“The problem isn’t unique to the West Side’s Garden District. Out-of-state owners control 15 percent of properties citywide and 22 percent of the city’s 3,900 vacant properties. Out-of-state-owned properties are about 50 percent more likely to be vacant than locally owned properties. Nancy Martin, president of the Brownlee Woods Neighborhood Association, said investors from Taiwan and Australia own property in her neighborhood.”

“People from the Netherlands, England and Australia own property in the Garden District, said Jerry O’Hara, president of the Garden District Neighborhood Association. Out-of-state owners range from companies that specialize in flipping properties to ill-informed investors who get in over their heads purchasing homes over the internet. ‘Some of them have no idea what they’re doing,’ said Ian Beniston, executive director of the Youngstown Neighborhood Development Corp. ‘When you say, ‘Do you understand Youngstown has 4,000 vacant properties?’ You can feel their mouth drop over the phone.’”

“Houses will show up on the internet selling for just a few thousand dollars. ‘Then they buy it, and they’re stuck with it,’ O’Hara said. ‘That’s what happens a lot of times, and then they just sit because they can’t do anything with them.’”

WSIL TV in Illinois. “Dismal home sales numbers in Carbondale get worse as more folks hang out the ‘for sale’ sign. ‘Last year was the beginning of what’s going on this year, and this year it’s worse,’ explains realtor Terri Henry. Block by block, sign after sign, she says she hasn’t seen home sales this slow in the past two decades. ‘There were 11 homes on the market and up till now there’s only been one that has sold and closed, so it’s going to take us 66 months to get rid of these homes at that rate,’ says Henry.”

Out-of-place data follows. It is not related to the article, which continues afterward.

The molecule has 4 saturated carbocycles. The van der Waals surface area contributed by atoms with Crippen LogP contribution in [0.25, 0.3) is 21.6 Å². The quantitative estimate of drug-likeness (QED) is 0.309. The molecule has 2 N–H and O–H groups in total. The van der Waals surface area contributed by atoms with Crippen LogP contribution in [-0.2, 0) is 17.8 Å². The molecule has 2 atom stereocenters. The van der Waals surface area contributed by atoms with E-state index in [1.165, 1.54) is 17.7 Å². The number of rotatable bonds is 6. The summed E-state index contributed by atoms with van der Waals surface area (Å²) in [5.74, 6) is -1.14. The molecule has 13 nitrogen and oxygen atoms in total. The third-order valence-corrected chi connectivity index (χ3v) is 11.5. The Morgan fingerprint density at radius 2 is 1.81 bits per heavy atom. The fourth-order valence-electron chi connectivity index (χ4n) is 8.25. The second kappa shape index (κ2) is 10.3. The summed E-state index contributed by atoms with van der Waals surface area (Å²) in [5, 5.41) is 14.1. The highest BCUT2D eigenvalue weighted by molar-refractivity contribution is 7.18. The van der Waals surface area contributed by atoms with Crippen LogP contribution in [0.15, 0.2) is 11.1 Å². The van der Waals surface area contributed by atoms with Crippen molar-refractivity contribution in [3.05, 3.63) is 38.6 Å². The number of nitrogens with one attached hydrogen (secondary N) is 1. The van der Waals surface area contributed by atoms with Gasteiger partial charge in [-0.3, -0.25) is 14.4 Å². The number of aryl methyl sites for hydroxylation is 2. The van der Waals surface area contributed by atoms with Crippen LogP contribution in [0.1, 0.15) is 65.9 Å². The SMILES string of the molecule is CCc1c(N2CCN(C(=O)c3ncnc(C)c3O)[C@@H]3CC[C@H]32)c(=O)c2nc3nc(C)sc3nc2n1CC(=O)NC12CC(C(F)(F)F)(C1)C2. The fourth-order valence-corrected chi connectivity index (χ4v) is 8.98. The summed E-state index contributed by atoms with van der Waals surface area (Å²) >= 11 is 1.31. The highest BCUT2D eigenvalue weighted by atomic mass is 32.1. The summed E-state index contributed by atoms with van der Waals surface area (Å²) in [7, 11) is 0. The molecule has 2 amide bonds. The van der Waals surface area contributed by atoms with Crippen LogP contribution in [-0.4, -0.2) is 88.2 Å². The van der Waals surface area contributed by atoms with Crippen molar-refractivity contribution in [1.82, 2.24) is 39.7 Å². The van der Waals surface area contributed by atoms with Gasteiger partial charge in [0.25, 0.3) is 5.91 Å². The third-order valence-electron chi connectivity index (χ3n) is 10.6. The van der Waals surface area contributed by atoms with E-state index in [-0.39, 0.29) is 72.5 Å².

“Resident Ingrid Hansen noticed that same trend hit what she describes as a ‘well established’ neighborhood near the university. ‘The home next door has been vacant for four months but usually they sell within a year. I don’t know, maybe this year it will be different,’ she says.”

“Henry says it’s definitely a buyer’s market, but she doesn’t see many out there. ‘If you have 100 homes and you only have 25 people to buy, you’re going to be left over with 75 homes, so its going to be those homes that are in great condition, great area, ready to sell or the best deal,’ she explains.”

“Realtors say if a homeowner is having trouble selling the property they might choose to rent it out, but that creates another challenge since Carbondale already has a saturated rental market.”